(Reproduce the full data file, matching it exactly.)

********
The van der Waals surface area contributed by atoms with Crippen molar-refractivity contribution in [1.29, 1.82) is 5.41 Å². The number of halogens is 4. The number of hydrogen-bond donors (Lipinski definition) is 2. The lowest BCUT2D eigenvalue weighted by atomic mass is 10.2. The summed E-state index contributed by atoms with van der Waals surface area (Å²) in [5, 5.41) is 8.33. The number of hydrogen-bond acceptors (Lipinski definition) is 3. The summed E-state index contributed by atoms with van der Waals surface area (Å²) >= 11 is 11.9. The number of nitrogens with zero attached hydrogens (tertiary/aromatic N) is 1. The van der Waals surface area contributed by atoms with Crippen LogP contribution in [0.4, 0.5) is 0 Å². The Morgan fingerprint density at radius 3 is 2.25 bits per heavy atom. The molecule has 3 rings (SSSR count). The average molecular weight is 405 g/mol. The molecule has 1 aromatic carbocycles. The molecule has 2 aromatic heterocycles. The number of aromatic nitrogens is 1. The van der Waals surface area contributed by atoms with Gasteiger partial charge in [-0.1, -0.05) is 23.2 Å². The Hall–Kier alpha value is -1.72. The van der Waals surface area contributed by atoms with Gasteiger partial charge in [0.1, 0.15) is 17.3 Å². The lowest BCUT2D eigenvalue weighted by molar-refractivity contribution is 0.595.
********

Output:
The van der Waals surface area contributed by atoms with Crippen molar-refractivity contribution in [1.29, 1.82) is 5.41 Å². The number of halogens is 4. The number of hydrogen-bond donors (Lipinski definition) is 2. The lowest BCUT2D eigenvalue weighted by atomic mass is 10.2. The summed E-state index contributed by atoms with van der Waals surface area (Å²) in [5, 5.41) is 8.33. The number of hydrogen-bond acceptors (Lipinski definition) is 3. The summed E-state index contributed by atoms with van der Waals surface area (Å²) >= 11 is 11.9. The number of nitrogens with zero attached hydrogens (tertiary/aromatic N) is 1. The van der Waals surface area contributed by atoms with Crippen LogP contribution in [0.4, 0.5) is 0 Å². The Morgan fingerprint density at radius 3 is 2.25 bits per heavy atom. The molecule has 3 rings (SSSR count). The average molecular weight is 405 g/mol. The molecule has 1 aromatic carbocycles. The molecule has 2 aromatic heterocycles. The number of aromatic nitrogens is 1. The van der Waals surface area contributed by atoms with Gasteiger partial charge in [-0.1, -0.05) is 23.2 Å². The Hall–Kier alpha value is -1.72. The van der Waals surface area contributed by atoms with Gasteiger partial charge in [0.1, 0.15) is 17.3 Å². The lowest BCUT2D eigenvalue weighted by molar-refractivity contribution is 0.595.